Skip to main content

Inkjet-printed memory made from gold

RFID chip
Chips like this could soon be squirted from a printer

Using inkjet technology for creating not just photographs and A4 prints, but physical objects is not a new idea, but the notion of printing computer memory in that way is certainly novel.

Japan's Nissan Chemical Industries has developed a way to print memory from an inkjet device that uses nanoparticle-sized gold dust and polystyrene.

Printed components

To make it work in an electronic circuit, Nissan Chemical has also managed to print tiny transistors that connect to relatively conventional electrodes in devices like IC tags.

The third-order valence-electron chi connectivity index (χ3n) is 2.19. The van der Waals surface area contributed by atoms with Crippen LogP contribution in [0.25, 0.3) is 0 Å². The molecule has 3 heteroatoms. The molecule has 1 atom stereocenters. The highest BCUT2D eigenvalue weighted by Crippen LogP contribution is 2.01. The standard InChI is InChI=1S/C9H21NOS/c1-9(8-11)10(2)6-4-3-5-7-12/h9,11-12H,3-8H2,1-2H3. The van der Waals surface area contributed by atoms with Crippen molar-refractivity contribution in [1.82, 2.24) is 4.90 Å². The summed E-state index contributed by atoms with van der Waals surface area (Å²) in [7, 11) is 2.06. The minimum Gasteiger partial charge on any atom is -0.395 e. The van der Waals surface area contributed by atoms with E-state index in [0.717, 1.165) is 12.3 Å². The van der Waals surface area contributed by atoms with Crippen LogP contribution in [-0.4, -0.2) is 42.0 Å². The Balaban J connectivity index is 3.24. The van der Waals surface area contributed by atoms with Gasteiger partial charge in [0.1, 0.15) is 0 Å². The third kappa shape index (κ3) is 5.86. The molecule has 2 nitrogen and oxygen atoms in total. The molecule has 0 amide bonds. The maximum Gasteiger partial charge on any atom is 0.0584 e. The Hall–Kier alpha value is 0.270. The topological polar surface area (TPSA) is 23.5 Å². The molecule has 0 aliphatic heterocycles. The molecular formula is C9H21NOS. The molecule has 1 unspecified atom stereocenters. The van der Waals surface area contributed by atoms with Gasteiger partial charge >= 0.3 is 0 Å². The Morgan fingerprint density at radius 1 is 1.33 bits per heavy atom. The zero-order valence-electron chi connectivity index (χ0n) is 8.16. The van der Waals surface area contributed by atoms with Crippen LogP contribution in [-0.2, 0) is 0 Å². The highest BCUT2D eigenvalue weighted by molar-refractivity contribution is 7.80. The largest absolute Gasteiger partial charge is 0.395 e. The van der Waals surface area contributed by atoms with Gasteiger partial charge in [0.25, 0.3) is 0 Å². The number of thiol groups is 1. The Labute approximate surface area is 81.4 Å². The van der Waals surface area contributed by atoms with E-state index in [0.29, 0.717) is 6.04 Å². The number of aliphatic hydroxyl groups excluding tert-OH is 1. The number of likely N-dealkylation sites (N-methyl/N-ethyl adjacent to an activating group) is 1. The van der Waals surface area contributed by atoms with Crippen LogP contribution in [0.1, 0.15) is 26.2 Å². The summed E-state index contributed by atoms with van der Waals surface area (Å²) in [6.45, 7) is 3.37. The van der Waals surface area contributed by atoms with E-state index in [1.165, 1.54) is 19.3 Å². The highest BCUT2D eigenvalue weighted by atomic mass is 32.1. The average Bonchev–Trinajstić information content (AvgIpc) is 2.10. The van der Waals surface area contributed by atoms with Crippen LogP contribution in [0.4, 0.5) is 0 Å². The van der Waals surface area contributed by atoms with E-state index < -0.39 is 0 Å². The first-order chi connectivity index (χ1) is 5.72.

The resulting memory can be incorporated in just about anything, such as product packaging, making it an ideal replacement for the silicon-based memory in RFID chips. The researchers say that it's also just 10 per cent the cost of silicon memory.

Coming soon

Early prototypes have a problem with low data density – just 2.5kbits per square centimeter at the minute – but Nissan Chemical says it will improve that in time for commercialization by 2011.